The Multi-Step Approach
to Teaching The Essay
Most of my website-book-blog-persona is devoted to teaching creativity. Now, I want to explain my philosophy of teaching the essay. It could be for the SAT. It could be for a state exam. It could be for the AP test. No matter the writing assignment, a composition written in academia can benefit from these elemental techniques.
Creating my own handouts is crucial to every lesson I teach. Click on any photo to download the handout. You can use my handouts -- although that's not how I would do it. I would use these as models to ultimately create my own material. You can give me credit by showing your students this blog!
Here in chronological order is how I teach the essay:
3) Teach through revision. The bottom of the "Goals & Deadlines" handout explains the revision policy. I want students to revise these essays to practice our writing lessons, so I give them a bonus incentive.
We must design revision systems in our classrooms. Revision is the key practice needed to teach our students how to improve their writing. Whether it's poetry or prose, a song or an essay, a children's book or a research paper -- writing must go through a process in order to maximize the assignment's educational value and create powerful and effective pieces.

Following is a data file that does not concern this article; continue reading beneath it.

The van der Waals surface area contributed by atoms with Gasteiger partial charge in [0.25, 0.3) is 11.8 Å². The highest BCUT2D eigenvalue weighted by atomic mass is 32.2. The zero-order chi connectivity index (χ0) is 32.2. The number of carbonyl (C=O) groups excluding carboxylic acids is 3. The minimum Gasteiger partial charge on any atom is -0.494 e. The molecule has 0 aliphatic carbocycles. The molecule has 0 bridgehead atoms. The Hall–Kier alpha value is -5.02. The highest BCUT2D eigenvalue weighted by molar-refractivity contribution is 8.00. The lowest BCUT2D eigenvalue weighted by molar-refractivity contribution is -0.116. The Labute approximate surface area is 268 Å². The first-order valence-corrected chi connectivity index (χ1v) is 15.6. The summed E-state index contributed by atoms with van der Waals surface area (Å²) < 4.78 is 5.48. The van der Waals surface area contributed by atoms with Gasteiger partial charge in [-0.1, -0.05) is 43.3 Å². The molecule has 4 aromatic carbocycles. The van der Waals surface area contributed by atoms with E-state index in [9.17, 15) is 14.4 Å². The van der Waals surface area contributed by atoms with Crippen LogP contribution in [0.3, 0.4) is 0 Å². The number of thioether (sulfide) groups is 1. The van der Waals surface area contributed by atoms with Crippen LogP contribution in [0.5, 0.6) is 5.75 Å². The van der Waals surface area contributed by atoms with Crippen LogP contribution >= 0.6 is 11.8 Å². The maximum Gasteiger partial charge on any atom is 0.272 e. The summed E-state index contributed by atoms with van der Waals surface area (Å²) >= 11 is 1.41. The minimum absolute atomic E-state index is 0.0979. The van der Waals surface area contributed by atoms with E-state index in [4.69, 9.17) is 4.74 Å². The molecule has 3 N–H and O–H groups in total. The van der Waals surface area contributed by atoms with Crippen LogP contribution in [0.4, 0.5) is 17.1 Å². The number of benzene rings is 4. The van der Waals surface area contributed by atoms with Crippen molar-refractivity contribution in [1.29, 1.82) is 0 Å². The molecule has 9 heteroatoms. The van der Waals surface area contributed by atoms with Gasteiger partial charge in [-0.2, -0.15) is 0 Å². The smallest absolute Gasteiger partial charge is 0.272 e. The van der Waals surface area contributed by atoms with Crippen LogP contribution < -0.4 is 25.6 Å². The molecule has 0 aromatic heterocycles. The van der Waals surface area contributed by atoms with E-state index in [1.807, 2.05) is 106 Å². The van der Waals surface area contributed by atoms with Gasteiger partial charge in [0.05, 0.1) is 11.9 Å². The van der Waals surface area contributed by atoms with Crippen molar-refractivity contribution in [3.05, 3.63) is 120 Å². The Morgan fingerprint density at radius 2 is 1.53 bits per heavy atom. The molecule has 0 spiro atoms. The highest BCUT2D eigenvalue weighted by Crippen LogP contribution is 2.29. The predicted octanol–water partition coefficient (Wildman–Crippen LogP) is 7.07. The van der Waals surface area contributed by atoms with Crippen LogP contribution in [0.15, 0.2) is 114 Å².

My rubrics begin with models from the New York State Regents Exam. I keep their categories and utilize some of their language, but I write up category descriptions to match our writing lessons.
At my first AP Workshop I learned to use this translator as an effective way to communicate with students through rubrics.
"9 or 10" = outstanding in the category
"8" = adequate. (First question: Is it adequate or not?)
<8 = inadequate. To what degree?
This translator gives teachers and students a common language to discuss the intricacies of writing. It translates into a grade, highlights important lessons, and motivates students to become outstanding writers.
This rubric has five 10-point categories, so I double the score for a test grade out of 100. Be sure to teach them the rubric months before the essay!!
Make sure everything connects! The mini-lessons = the rubrics = outstanding writing = outstanding grades.
I use this handout to get all these lessons out front, in our ears, and off our tongues. We study these terms and practice their concepts all year-long.
I keep 50-100 examples of everything I teach and work them into every lesson. Almost every handout I create includes a variety of student-samples. I also keep folders of all sorts of student-samples: research papers, regents essays, poems, memoirs, cartoons, pie charts, abstract art, etc. Student-samples are so important, you should start collecting them today!
I sometimes distribute the question a day or two in advance and encourage the students to prepare their answers. But, no notes can be used on test day! This helps isolate and assess the students' writing skills.
Sometimes, I even make the test open-notes, a la the blog entry below.